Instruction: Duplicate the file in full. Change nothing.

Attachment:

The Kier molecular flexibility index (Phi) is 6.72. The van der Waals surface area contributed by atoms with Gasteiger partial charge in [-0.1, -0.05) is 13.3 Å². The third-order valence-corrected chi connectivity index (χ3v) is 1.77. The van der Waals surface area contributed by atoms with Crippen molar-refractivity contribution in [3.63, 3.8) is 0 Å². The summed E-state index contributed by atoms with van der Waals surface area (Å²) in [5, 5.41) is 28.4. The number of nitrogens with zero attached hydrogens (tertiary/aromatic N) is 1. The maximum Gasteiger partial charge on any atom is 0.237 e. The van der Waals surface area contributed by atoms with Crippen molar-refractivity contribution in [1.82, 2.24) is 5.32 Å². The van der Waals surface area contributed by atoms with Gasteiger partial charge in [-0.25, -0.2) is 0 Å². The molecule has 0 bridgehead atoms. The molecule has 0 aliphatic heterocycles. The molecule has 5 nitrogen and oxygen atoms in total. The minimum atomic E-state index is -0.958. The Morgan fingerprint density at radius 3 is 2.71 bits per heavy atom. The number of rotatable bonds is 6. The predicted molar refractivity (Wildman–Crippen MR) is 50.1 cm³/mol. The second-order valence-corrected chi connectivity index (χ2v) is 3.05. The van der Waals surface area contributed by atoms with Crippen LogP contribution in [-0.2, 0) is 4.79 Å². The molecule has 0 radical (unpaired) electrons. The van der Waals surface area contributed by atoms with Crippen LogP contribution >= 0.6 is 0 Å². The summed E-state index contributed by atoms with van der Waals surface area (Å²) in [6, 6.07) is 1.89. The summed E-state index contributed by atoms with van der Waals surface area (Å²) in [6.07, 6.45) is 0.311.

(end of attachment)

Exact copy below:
The Kier molecular flexibility index (Phi) is 6.72. The van der Waals surface area contributed by atoms with Gasteiger partial charge in [-0.1, -0.05) is 13.3 Å². The third-order valence-corrected chi connectivity index (χ3v) is 1.77. The van der Waals surface area contributed by atoms with Crippen molar-refractivity contribution in [3.63, 3.8) is 0 Å². The summed E-state index contributed by atoms with van der Waals surface area (Å²) in [5, 5.41) is 28.4. The number of nitrogens with zero attached hydrogens (tertiary/aromatic N) is 1. The maximum Gasteiger partial charge on any atom is 0.237 e. The van der Waals surface area contributed by atoms with Crippen molar-refractivity contribution in [1.82, 2.24) is 5.32 Å². The van der Waals surface area contributed by atoms with Gasteiger partial charge in [-0.25, -0.2) is 0 Å². The molecule has 0 bridgehead atoms. The molecule has 0 aliphatic heterocycles. The molecule has 5 nitrogen and oxygen atoms in total. The minimum atomic E-state index is -0.958. The Morgan fingerprint density at radius 3 is 2.71 bits per heavy atom. The number of rotatable bonds is 6. The predicted molar refractivity (Wildman–Crippen MR) is 50.1 cm³/mol. The second-order valence-corrected chi connectivity index (χ2v) is 3.05. The van der Waals surface area contributed by atoms with Crippen LogP contribution in [-0.2, 0) is 4.79 Å². The molecule has 0 radical (unpaired) electrons. The van der Waals surface area contributed by atoms with Crippen LogP contribution >= 0.6 is 0 Å². The summed E-state index contributed by atoms with van der Waals surface area (Å²) in [6, 6.07) is 1.89. The summed E-state index contributed by atoms with van der Waals surface area (Å²) in [6.07, 6.45) is 0.311.